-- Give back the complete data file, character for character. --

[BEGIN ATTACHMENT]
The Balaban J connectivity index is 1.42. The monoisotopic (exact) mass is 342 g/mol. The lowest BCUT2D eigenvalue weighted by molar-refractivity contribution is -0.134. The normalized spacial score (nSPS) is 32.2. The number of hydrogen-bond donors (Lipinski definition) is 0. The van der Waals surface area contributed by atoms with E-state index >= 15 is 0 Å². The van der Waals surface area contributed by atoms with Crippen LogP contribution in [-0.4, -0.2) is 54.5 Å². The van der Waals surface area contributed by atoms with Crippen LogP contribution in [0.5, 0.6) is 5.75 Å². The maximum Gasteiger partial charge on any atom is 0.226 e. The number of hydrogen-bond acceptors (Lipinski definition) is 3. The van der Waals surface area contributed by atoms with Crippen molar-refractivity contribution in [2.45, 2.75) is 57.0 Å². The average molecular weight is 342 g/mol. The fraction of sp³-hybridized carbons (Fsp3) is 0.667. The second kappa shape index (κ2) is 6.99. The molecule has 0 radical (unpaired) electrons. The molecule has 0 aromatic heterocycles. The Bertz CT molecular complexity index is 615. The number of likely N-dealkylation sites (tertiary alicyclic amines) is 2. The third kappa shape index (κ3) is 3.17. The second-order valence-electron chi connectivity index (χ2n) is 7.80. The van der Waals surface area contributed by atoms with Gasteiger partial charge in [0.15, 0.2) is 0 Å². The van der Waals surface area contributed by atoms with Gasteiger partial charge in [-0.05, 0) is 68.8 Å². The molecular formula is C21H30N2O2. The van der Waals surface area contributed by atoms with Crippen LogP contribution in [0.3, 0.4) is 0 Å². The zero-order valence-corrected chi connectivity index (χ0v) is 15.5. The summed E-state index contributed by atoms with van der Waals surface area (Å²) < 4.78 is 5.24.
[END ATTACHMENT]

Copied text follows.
The Balaban J connectivity index is 1.42. The monoisotopic (exact) mass is 342 g/mol. The lowest BCUT2D eigenvalue weighted by molar-refractivity contribution is -0.134. The normalized spacial score (nSPS) is 32.2. The number of hydrogen-bond donors (Lipinski definition) is 0. The van der Waals surface area contributed by atoms with E-state index >= 15 is 0 Å². The van der Waals surface area contributed by atoms with Crippen LogP contribution in [-0.4, -0.2) is 54.5 Å². The van der Waals surface area contributed by atoms with Crippen LogP contribution in [0.5, 0.6) is 5.75 Å². The maximum Gasteiger partial charge on any atom is 0.226 e. The number of hydrogen-bond acceptors (Lipinski definition) is 3. The van der Waals surface area contributed by atoms with Crippen molar-refractivity contribution in [2.45, 2.75) is 57.0 Å². The average molecular weight is 342 g/mol. The fraction of sp³-hybridized carbons (Fsp3) is 0.667. The second kappa shape index (κ2) is 6.99. The molecule has 0 radical (unpaired) electrons. The molecule has 0 aromatic heterocycles. The Bertz CT molecular complexity index is 615. The number of likely N-dealkylation sites (tertiary alicyclic amines) is 2. The third kappa shape index (κ3) is 3.17. The second-order valence-electron chi connectivity index (χ2n) is 7.80. The van der Waals surface area contributed by atoms with Gasteiger partial charge in [0.15, 0.2) is 0 Å². The van der Waals surface area contributed by atoms with Gasteiger partial charge in [-0.05, 0) is 68.8 Å². The molecular formula is C21H30N2O2. The van der Waals surface area contributed by atoms with Crippen LogP contribution in [0.3, 0.4) is 0 Å². The zero-order valence-corrected chi connectivity index (χ0v) is 15.5. The summed E-state index contributed by atoms with van der Waals surface area (Å²) < 4.78 is 5.24.